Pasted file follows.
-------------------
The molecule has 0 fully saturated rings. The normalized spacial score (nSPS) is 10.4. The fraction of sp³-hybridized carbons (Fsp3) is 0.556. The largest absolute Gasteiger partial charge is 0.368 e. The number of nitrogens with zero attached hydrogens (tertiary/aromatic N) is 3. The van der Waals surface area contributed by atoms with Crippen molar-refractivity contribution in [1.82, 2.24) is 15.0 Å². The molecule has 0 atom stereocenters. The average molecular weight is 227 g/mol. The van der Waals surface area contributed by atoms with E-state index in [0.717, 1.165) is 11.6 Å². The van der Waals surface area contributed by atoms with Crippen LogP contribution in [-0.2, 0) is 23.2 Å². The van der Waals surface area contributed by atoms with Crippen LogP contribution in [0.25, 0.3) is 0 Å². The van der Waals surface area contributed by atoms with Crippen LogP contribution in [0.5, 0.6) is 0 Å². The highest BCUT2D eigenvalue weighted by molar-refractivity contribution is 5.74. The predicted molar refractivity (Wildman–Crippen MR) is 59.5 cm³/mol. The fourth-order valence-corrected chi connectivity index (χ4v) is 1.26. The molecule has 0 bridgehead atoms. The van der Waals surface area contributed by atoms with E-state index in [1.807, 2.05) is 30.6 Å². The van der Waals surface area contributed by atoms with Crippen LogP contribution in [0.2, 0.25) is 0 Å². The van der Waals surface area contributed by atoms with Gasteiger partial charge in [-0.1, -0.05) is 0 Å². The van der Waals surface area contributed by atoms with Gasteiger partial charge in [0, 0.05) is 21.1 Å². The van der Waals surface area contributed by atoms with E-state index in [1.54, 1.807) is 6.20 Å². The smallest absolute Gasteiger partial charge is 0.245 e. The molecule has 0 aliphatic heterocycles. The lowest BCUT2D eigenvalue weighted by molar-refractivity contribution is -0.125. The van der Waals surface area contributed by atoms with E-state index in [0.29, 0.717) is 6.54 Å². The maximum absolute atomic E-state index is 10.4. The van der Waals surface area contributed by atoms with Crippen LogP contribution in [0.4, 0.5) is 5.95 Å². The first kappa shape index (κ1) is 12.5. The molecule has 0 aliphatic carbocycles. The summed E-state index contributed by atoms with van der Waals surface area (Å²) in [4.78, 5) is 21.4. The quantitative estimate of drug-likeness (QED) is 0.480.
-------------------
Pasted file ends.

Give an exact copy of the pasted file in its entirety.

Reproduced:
The molecule has 0 fully saturated rings. The normalized spacial score (nSPS) is 10.4. The fraction of sp³-hybridized carbons (Fsp3) is 0.556. The largest absolute Gasteiger partial charge is 0.368 e. The number of nitrogens with zero attached hydrogens (tertiary/aromatic N) is 3. The van der Waals surface area contributed by atoms with Crippen molar-refractivity contribution in [1.82, 2.24) is 15.0 Å². The molecule has 0 atom stereocenters. The average molecular weight is 227 g/mol. The van der Waals surface area contributed by atoms with E-state index in [0.717, 1.165) is 11.6 Å². The van der Waals surface area contributed by atoms with Crippen LogP contribution in [-0.2, 0) is 23.2 Å². The van der Waals surface area contributed by atoms with Crippen LogP contribution in [0.25, 0.3) is 0 Å². The van der Waals surface area contributed by atoms with Crippen LogP contribution in [0.5, 0.6) is 0 Å². The highest BCUT2D eigenvalue weighted by molar-refractivity contribution is 5.74. The predicted molar refractivity (Wildman–Crippen MR) is 59.5 cm³/mol. The fourth-order valence-corrected chi connectivity index (χ4v) is 1.26. The molecule has 0 bridgehead atoms. The van der Waals surface area contributed by atoms with E-state index in [1.807, 2.05) is 30.6 Å². The van der Waals surface area contributed by atoms with Crippen LogP contribution in [0.2, 0.25) is 0 Å². The van der Waals surface area contributed by atoms with Gasteiger partial charge in [-0.1, -0.05) is 0 Å². The van der Waals surface area contributed by atoms with Gasteiger partial charge in [0, 0.05) is 21.1 Å². The van der Waals surface area contributed by atoms with E-state index in [1.54, 1.807) is 6.20 Å². The smallest absolute Gasteiger partial charge is 0.245 e. The molecule has 0 aliphatic heterocycles. The lowest BCUT2D eigenvalue weighted by molar-refractivity contribution is -0.125. The van der Waals surface area contributed by atoms with E-state index in [0.29, 0.717) is 6.54 Å². The maximum absolute atomic E-state index is 10.4. The van der Waals surface area contributed by atoms with Crippen LogP contribution in [0.4, 0.5) is 5.95 Å². The first kappa shape index (κ1) is 12.5. The molecule has 0 aliphatic carbocycles. The summed E-state index contributed by atoms with van der Waals surface area (Å²) in [4.78, 5) is 21.4. The quantitative estimate of drug-likeness (QED) is 0.480.